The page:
In Nigeria, the increase in religiosity of many acclaimed ministers and lay Christians who are not giving themselves to the study and putting into practice the word of God are negatively impacting on the mission-mandate of the Church in Nigeria. The ministers of God in Nigeria have the need to shift the paradigm of their ministry of the word from chasing after their selfish interests to being passionate about achieving the desired mission-mandate goals of the Church. Preaching is not a business for the lazy ones (Emeka 2006:xiii) and for those who have ulterior motivations. Ministers of God can be equipped to be apt in handling the word of God effectively. Nigerian ministers of God can be empowered to be standing as witnesses and living proofs of the ministry of the word, and their ‘ministry of the word having full entrance into the hearts of the people and exercising full sway over them’ (Murray 1984:323). Experientially, there is a need for Nigerian acclaimed ministers of God to be trained, to be diligent, apt in the study and the application of the word of God so that the truth of the word of God will be fully made known in Nigeria that is the giant of Africa which is plagued by ‘spiritual poverty, spiritual malnutrition, and spiritual famine’ (Van Horn 2006:1).

The theological implication of 2 Timothy 2:15 to the Nigerian ministers of the word of God

Spoudazo, as used in 2 Timothy 2:15, implies that the Nigerian ministers of God should be giving themselves to the ministry of the word in such a way that pleases God so that they can be effectively equipped to feed the teaming population that are being converted to Christian faith and the maturing believers with the right portions of the pure milk and the meat of the Word of God (Van Horn 2006:1). Nigerian ministers of God are advised to refrain from seeking the approval of their audiences and engaging in church business for selfish purposes. Rather, they are to ensure that God approves of them and their acts of service in the ministry. They are commanded to give of themselves diligently to the study of the word of truth with the purposes of having the right understanding of the scripture and with the help of the Holy Spirit rightly interpreting the word to the hearers and applying the word to their lives. 2 Timothy is an authoritative instruction to Nigerian ministers of God not to be engaging in any form of manipulation of the word of God. They are advised to interpret the word of God in its purest form, reserving no place for any selfish purpose and living godly lives. 2 Timothy 2:15 is therefore a challenge to Nigerian ministers of God to always appropriately interpret and apply the word of God in words and in deeds.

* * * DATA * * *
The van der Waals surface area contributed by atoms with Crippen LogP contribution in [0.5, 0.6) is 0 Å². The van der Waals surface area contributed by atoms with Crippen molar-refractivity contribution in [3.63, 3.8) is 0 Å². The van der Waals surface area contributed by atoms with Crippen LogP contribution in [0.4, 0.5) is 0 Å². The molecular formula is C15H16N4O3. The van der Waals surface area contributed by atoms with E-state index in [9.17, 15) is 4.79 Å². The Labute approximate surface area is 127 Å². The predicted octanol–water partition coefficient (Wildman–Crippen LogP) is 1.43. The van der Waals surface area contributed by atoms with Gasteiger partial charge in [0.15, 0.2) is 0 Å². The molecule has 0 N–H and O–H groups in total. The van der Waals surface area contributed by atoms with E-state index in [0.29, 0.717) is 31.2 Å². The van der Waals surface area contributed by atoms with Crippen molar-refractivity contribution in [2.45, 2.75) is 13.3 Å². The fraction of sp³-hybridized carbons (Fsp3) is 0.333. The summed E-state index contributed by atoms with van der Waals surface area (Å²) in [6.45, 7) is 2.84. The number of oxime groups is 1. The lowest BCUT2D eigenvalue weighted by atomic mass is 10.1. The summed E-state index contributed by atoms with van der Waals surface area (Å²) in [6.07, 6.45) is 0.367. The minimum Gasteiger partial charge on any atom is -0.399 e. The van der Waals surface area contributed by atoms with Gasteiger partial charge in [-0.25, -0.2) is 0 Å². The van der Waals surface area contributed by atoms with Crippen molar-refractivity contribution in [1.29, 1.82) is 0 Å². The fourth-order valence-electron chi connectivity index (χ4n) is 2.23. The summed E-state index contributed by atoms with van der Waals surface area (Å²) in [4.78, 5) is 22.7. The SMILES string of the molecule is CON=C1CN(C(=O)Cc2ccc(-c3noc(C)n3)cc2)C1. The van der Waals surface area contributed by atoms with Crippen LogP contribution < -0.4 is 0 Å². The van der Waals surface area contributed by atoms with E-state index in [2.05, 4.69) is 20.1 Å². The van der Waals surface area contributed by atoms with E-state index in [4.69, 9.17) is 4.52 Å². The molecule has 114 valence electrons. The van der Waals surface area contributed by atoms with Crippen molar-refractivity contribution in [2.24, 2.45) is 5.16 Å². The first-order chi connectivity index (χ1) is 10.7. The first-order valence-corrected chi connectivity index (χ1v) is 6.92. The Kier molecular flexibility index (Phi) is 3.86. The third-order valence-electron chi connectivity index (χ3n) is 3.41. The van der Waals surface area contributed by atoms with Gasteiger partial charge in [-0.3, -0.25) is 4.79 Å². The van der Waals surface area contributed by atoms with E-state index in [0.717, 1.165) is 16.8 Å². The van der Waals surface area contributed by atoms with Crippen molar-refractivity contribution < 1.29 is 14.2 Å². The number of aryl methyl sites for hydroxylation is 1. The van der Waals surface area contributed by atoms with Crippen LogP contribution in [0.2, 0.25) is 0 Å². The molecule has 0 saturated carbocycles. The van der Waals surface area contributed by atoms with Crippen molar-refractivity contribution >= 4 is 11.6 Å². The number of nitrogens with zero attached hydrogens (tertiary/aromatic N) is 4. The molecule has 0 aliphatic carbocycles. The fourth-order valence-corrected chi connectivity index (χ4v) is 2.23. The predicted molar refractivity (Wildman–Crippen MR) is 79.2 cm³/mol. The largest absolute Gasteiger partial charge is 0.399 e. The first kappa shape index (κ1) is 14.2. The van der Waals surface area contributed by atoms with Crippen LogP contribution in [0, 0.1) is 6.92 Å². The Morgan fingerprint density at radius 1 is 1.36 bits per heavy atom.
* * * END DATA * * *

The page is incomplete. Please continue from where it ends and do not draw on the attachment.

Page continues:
• The Nigerian ministers of God should study the word of God with diligence and utmost care.
  • They are to be patiently seeking wisdom, discernment, revelations and illumination from the Holy Spirit for them to be guided to be rightly interpreting, applying and exemplifying the word of God.
  • They should not give credence to any form of false doctrine or heresy.
  • Ministers of God should always accompany the studying and preaching of the word of God with prayers.
  • Ministers of God should ensure high standard of godliness by abstaining from behaviours that would predispose them to be ashamed before God and that would predispose the gospel to be reproached.
  • Ministers of God should work hard to ensure that their acts of service must be aimed to please God who would reward them at the final day of Judgment.
  • They should seek higher biblical education and/or training to equip themselves to be skilled workmen of the word.


The task of the minister of God to the ministry of the word of God is stressed in 2 Timothy 2:15. The exegesis of 2 Timothy established that the duties of ministers of God include working hard to ensure that themselves and their works please God, so that they would not have any cause to be ashamed. The ministers of God are to be consistent in interpreting and applying the word of truth appropriately. Paul gave this instruction to Timothy, a young minister. This also applies to other faithful ministers of God who want their ministerial services to be approved by God.

In Nigeria, it is a theological concern that many acclaimed ministers of God are not rightly handling the ministry of the word of God. Many ministers of God have given themselves to entertaining their congregations, shifting from telling them the truth of the gospel for selfish reasons. They deviate from giving the right interpretation of the word of God in the right form and portion to their hearers. This is negatively impacting the mission-mandate of the Church in Nigeria. The theological implications of 2 Timothy 2:15 cannot be overlooked. Therefore, the instructions of 2 Timothy form a guideline and a challenge to ministers of God in Nigeria to ensure that they work hard to fulfill the requirements of the tasks of the vocation of the ministry of the word. This is required because it is when ministers of God balance their ministerial engagement with the task of working hard by faith, not bringing shame, interpreting correctly the word of God through the help of the Holy Spirit that they could do the work of the ministry that pleases God.


Competing interests

The author declares that they have no financial or personal relationships that may have inappropriately influenced them in writing this article.

Author’s contributions

C.P.U. is the sole author of this research article.

Ethical considerations

This article followed all ethical standards for research without direct contact with human or animal subjects.

Funding information

This research received no specific grant from any funding agency in the public, commercial or not-for-profit sectors.

Data availability

Data sharing is not applicable to this article as no new data were created or analysed in this study.


The views and opinions expressed in this article are those of the author and do not necessarily reflect the official policy or position of any affiliated agency of the author.